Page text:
Reimagining Nepal and developing it warrants a broad outlook that listens to its people and shows regard for their displeasure. The country’s obsession with bulldozers and excavators as a symbol of development reached an eerie new high yesterday as a viral video sent a chill down people’s spines. In the name of building a road in Dashrath Chand Municipality in Baitadi (roads are synonymous with development in Nepal), an excavator was seen gouging into the land even as locals protested and pelted it with stones. Read: Excavator operator and three others detained for investigation in Baitadi As the excavator operator pressed forward using brute force in a disoriented manner, the massive machine’s toothed bucket knocked down a woman to the


By The Kathmandu Post
October 23, 2019

Economics

S. Korea grapples with gender discrimination in workplace

Despite it’s high economic developments, critics say that South Korea has to improve workplace equality. South Korea has seen its female employment index improve steadily over the past 10 years, but continues to struggle with gender equality when it comes to parental leave and consequent career breaks, data showed Monday. Unlike in most developed economies which tend to see the employment rate of women in their 40s peak and start declining in the 50s, Korea has seen women in their late 30s and early 40s — the prime age for childbirth and childcare — being pushed out of the labor market. All seven of the so-called 30-50 club count


By The Korea Herald
October 22, 2019

Economics

President Joko Widodo sworn in for second term

Joko exhorts Indonesians to develop ‘new ways and values’. A few hours before he was sworn in for a second and final term in office on Sunday (Oct 20), Indonesian President Joko Widodo uploaded a new profile picture on Facebook with the caption “Let’s work together towards progress for Indonesia”. The post has since garnered more than 224,000 likes and over 19,000 comments from well-wishers congratulating him on his re-election and cheering him on to steer the country to success. At around 4pm Jakarta time (5pm Singapore time), millions of Indonesians tuned in to a live television broadcast as Mr Joko, more popularly known as Jokowi, recited his oath of office before lawmakers and regional senators that make up the People’s Consultative Assembly, or MPR, at the Parliament building. The new Vice-President, cleric Ma’ruf Amin, who replaced outgoing Mr Jusuf Kalla, also took h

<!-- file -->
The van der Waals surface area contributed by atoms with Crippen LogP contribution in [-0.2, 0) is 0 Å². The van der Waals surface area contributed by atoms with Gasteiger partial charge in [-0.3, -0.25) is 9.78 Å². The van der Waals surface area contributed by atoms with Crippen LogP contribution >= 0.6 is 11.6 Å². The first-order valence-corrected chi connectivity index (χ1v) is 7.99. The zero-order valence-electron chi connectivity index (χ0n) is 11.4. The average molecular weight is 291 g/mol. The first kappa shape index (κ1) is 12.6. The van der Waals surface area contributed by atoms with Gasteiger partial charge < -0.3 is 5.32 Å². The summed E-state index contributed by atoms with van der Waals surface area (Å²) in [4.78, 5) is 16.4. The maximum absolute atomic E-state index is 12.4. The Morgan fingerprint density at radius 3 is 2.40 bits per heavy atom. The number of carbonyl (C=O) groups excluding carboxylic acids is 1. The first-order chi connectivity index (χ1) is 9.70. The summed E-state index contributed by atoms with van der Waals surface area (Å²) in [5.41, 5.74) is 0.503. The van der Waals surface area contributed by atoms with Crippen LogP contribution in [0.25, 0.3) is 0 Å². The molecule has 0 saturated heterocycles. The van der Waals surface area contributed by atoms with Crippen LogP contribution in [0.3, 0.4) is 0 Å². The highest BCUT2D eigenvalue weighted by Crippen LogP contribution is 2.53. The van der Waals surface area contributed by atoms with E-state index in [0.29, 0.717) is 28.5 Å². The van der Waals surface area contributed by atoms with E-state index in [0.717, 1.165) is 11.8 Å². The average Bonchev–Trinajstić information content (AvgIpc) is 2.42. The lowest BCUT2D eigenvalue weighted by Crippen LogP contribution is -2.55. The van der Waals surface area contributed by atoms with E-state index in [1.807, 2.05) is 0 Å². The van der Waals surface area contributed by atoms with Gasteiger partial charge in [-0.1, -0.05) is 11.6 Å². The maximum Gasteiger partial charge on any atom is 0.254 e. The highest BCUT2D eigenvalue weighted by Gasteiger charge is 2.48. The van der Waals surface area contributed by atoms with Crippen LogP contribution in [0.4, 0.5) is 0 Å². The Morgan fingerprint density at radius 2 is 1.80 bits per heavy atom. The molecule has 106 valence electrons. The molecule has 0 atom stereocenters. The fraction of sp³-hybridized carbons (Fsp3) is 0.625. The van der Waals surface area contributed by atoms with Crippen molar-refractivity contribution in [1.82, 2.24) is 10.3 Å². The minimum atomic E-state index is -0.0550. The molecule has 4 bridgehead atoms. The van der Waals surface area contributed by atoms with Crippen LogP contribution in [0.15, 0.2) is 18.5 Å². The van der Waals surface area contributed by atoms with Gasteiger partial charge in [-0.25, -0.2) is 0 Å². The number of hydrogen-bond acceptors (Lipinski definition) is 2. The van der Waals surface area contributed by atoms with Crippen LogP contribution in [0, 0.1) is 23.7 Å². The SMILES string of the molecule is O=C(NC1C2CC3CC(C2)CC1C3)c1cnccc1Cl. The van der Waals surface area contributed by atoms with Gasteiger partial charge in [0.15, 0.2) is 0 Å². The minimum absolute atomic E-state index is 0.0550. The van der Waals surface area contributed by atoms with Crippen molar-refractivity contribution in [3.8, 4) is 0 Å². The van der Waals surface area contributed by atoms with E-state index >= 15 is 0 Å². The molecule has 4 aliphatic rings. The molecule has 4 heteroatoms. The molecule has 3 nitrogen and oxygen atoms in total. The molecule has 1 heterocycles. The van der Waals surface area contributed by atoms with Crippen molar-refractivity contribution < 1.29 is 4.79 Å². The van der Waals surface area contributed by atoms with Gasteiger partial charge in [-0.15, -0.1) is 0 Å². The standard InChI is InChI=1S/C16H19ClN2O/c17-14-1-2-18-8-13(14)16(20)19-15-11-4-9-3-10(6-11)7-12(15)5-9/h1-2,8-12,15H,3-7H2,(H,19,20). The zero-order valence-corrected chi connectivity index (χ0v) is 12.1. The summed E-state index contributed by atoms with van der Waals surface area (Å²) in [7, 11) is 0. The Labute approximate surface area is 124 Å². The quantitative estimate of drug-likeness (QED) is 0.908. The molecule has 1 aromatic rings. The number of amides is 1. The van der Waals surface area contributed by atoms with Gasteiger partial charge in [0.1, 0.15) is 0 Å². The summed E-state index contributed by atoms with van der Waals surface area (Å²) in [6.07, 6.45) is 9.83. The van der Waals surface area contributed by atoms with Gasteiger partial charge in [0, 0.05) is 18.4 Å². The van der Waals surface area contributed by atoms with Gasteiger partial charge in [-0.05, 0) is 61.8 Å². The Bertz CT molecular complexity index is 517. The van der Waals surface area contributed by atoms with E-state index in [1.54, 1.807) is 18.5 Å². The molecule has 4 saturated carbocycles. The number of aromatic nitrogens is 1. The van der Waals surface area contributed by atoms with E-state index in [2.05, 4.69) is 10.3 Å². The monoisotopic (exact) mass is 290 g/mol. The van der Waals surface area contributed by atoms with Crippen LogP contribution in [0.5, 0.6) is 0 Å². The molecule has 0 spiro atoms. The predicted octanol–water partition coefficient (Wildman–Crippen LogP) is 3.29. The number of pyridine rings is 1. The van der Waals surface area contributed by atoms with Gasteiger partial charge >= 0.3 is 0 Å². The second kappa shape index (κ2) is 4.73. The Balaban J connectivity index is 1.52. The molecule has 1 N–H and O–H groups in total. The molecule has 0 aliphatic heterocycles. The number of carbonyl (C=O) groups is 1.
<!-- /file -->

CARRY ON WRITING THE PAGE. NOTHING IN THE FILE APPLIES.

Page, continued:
By The Straits Times
October 21, 2019

Economics

More changes friendly to foreign investors on way in China

China is courting more FDI as their cash reserves run lower. China will roll out more measures friendly to foreign investors, including further removing business restrictions and leveling the playing field for foreign businesses, to foster a more enabling business environment and attract overseas investment. The decision was made on Wednesday at a State Council executive meeting chaired by Premier Li Keqiang. Meeting participants decided to open up more areas. Restrictive measures outside the national and FTZ negative lists on foreign investors’ market access will be consolidated. Restrictions will be lifted on the business scope for those foreign-invested banks, securities companies and fund management firms that are already operating in China. Policies on foreign investment in the automobile industry will be refined, including giving equal treatment in market access to domestic and foreig


By China Daily
October 18, 2019